Heated protest over transgender rights draws hundreds to Lynnwood

One protester stands in front of a gate-protected sculpture intended to symbolize love in Lynnwood.


Lynnwood Police planned to mediate the event, arriving hours before it began.

One individual holding part of an illustration that features a boot kicking a swastika.


Traffic was impeded outside of the event center.

The protest was initially planned to be outside of Olympus Spa but was moved to the other side of the parking lot.

Hundreds of protesters gathered along 196th Street Southwest near Lynnwood’s Olympus Spa Saturday in a clash of ideologies over transgender rights. 

The protest was sparked by a series of events centered around Lynnwood’s Olympus Spa and its refusal to allow a transgender woman, Haven Wilvich, access to its female-only spa facilities. After receiving an invitation to a women’s event hosted at the spa, Wilvich said she called Olympus Spa to inquire and was told she would not be admitted. Following this, she reported the spa to the Washington State Human Rights Commission (WSHRC) in May 2020.

According to court documents, Olympus Spa owner Sun Lee responded that the spa believed it did not violate state law. Nudity is required in certain parts of the spa and to compound the matter further, minors as young as 13 are permitted. While post-operative transgender women are permitted into the spa, allowing female minors to be exposed to male genitalia could make the spa criminally liable, Lee wrote. 

Gender identity is a protected class within Washington state, so the WSHRC determined that Olympus Spa had discriminated against a protected class through its “biological women” policy. The commission offered a settlement that would prevent Wilvich from taking further legal action if Olympus Spa changed its policy to align with state law. Spa owner Lee signed the settlement in September 2021.

In March 2022, Lee filed a lawsuit in federal court, stating that his civil rights to speech and religion were infringed upon, citing his Christian values and a potential loss of business. In his complaint, Lee said that patrons noticed male genitals in some previous incidents and the spa lost business as a result. The U.S. Western District of Washington dismissed the suit on June 5, 2023, writing that Lee’s speculation about lower future business revenue was not substantive of actual damages as it had not happened. Additionally, the court ruled that his rights were not violated.

Neither Olympus Spa’s owners nor Wilvich attended the protest. In fact, Olympus Spa boarded its doors shut hours prior. In a conversation with Wilvich, she stated that she hadn’t even thought about the spa since the settlement resolution in 2021 but recently started receiving death threats and slurs via email and social media. Wilvich said that she had to delete and change settings on her social media accounts to stop the influx of hateful messages.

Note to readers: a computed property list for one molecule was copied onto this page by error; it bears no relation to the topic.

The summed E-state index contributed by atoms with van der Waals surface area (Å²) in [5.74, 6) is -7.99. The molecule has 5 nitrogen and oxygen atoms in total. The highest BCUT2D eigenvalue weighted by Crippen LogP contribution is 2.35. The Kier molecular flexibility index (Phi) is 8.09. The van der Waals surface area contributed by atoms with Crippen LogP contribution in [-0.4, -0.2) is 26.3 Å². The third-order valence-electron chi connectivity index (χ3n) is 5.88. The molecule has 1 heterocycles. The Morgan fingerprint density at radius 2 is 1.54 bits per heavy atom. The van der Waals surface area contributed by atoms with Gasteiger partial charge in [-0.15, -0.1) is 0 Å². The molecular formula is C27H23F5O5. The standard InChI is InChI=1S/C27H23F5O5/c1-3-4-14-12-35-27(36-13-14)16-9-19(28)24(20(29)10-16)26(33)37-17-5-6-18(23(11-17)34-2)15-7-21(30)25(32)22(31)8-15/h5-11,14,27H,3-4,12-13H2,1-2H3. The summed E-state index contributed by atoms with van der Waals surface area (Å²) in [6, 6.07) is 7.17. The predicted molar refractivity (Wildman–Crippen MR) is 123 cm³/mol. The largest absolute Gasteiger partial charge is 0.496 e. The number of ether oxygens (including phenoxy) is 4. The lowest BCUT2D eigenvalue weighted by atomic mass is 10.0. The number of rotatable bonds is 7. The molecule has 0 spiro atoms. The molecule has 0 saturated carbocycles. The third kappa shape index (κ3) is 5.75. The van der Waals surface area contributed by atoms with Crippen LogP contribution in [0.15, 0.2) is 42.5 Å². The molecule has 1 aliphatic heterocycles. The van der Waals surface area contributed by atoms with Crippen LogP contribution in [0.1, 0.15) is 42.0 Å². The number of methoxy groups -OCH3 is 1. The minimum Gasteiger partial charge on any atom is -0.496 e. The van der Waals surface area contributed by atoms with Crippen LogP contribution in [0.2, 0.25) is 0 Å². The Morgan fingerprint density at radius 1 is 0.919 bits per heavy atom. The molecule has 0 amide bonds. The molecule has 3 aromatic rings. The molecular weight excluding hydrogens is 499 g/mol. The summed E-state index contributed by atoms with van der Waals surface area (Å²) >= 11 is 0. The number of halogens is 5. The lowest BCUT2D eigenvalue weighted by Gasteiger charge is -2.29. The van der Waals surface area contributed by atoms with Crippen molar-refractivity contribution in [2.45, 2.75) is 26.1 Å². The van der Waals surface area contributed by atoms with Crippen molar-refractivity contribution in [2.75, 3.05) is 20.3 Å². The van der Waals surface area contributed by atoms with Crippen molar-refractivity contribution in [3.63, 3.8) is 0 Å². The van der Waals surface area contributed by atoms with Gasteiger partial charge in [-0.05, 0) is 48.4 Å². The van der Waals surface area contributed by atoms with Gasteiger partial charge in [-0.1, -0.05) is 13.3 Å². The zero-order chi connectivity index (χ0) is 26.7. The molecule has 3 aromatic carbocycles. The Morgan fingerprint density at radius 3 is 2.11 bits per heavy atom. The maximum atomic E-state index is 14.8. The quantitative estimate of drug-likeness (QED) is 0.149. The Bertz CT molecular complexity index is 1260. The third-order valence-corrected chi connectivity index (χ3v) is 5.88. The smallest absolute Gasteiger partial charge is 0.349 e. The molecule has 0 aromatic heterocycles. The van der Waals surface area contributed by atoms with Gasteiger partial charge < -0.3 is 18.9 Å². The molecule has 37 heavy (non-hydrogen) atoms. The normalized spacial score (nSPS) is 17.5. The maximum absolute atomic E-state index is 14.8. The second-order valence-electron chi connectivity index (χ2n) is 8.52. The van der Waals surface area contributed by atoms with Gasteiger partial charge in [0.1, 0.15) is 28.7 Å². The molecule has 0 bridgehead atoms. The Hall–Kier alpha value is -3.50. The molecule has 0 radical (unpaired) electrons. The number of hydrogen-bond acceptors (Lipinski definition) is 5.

Instead, those attending Saturday’s protests were members of activist groups including Sovereign Women Speak, Washington 3%, Gays Against Groomers, The Freedom Socialist Party and Radical Women.  

Sovereign Women Speak, founded by April Morrow to protest the placement of transgender women in womens’ prisons, organized the initial protest in response to the court decision. Morrow said she has visited the spa with family many times over the years and organized the protest after learning about the court ruling. 

Sovereign Woman Speak was joined by Washington Three Percent, whose members stated they attended to protect the rights of protesters from possible violence by Antifa and Gays Against Groomers, which protests against gender-affirming care for minors. 

Other groups, including The Freedom Socialist Party and Radical Women, launched a counterprotest in response. The Freedom Socialist Party views the struggles of women and minorities as part of the struggle of the working class and attended to defend transgender rights. Radical Women is a socialist, feminist organization that also attended to promote feminist ideals. 

— Story and photos by Jasmine Contreras-Lewis

  1. I am lucky. I was raised with respect for race, religion and ethnicity. But, I have not always been able to go and do whatever I want for a variety of reasons. As a biological female at 13, I was very immature, and frankly, glad I was not exposed to all that the young kids of today are bombarded with in the media, and especially, social media. It would have bothered me back then to see male and female nudity. Many would say I should have dealt with that but I am ok with it. I believe Wilvich has options and places she can go and be comfortable. In today’s society if you disagree with anything you sue or react with violence . I am going to show my age, but the Rolling Stones had good advice… ” No, you can’t always get what you want but if you try sometime you’ll find you get what you need”.

  2. My perspective is different.

    Wilvich has dealt with hateful threats recently, after hateful news outlets referred to a 2022 lawsuit having to do with Washington state’s non discrimination law. Wilvich’s name was included in the article, as well as some hateful misinformation.

    The lawsuit was filed on behalf of the owner of the Spa, by an anti-LGBT hate group. The first court response did not go their way, and an amended complaint will be filed soon.

    Lynnwood city council member Jim Smith attended this event, and interacted with the side that spews hatred and intolerance. That is why I want his challenger, Nick Coelho to win the council race in November.

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